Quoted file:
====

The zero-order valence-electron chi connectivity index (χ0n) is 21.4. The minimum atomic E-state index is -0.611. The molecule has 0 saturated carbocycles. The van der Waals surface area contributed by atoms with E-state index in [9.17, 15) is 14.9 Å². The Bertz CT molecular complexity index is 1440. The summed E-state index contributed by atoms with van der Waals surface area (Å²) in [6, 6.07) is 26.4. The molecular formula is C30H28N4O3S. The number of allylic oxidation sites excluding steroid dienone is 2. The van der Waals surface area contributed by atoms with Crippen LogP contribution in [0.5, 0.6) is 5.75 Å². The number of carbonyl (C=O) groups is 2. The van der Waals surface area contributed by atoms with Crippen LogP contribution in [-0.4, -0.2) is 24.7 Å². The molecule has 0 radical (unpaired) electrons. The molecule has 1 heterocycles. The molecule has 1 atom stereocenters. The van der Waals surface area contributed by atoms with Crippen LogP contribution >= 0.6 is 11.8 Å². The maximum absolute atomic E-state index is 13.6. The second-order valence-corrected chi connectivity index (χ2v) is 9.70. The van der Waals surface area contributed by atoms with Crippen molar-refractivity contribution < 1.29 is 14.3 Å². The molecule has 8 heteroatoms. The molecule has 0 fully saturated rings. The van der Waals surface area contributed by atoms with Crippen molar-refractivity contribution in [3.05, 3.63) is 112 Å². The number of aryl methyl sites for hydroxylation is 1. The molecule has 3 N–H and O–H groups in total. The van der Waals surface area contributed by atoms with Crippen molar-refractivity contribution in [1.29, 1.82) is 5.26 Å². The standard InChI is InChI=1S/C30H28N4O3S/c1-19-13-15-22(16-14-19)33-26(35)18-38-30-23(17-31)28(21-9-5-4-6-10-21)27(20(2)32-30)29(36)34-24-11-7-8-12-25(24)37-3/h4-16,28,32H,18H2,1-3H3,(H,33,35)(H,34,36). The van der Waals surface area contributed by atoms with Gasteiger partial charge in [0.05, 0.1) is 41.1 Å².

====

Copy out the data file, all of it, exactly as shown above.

The zero-order valence-electron chi connectivity index (χ0n) is 21.4. The minimum atomic E-state index is -0.611. The molecule has 0 saturated carbocycles. The van der Waals surface area contributed by atoms with E-state index in [9.17, 15) is 14.9 Å². The Bertz CT molecular complexity index is 1440. The summed E-state index contributed by atoms with van der Waals surface area (Å²) in [6, 6.07) is 26.4. The molecular formula is C30H28N4O3S. The number of allylic oxidation sites excluding steroid dienone is 2. The van der Waals surface area contributed by atoms with Crippen LogP contribution in [0.5, 0.6) is 5.75 Å². The number of carbonyl (C=O) groups is 2. The van der Waals surface area contributed by atoms with Crippen LogP contribution in [-0.4, -0.2) is 24.7 Å². The molecule has 0 radical (unpaired) electrons. The molecule has 1 heterocycles. The molecule has 1 atom stereocenters. The van der Waals surface area contributed by atoms with Crippen LogP contribution >= 0.6 is 11.8 Å². The maximum absolute atomic E-state index is 13.6. The second-order valence-corrected chi connectivity index (χ2v) is 9.70. The van der Waals surface area contributed by atoms with Crippen molar-refractivity contribution < 1.29 is 14.3 Å². The molecule has 8 heteroatoms. The molecule has 0 fully saturated rings. The van der Waals surface area contributed by atoms with Crippen molar-refractivity contribution in [3.05, 3.63) is 112 Å². The number of aryl methyl sites for hydroxylation is 1. The molecule has 3 N–H and O–H groups in total. The van der Waals surface area contributed by atoms with Crippen molar-refractivity contribution in [1.29, 1.82) is 5.26 Å². The standard InChI is InChI=1S/C30H28N4O3S/c1-19-13-15-22(16-14-19)33-26(35)18-38-30-23(17-31)28(21-9-5-4-6-10-21)27(20(2)32-30)29(36)34-24-11-7-8-12-25(24)37-3/h4-16,28,32H,18H2,1-3H3,(H,33,35)(H,34,36). The van der Waals surface area contributed by atoms with Gasteiger partial charge in [0.05, 0.1) is 41.1 Å².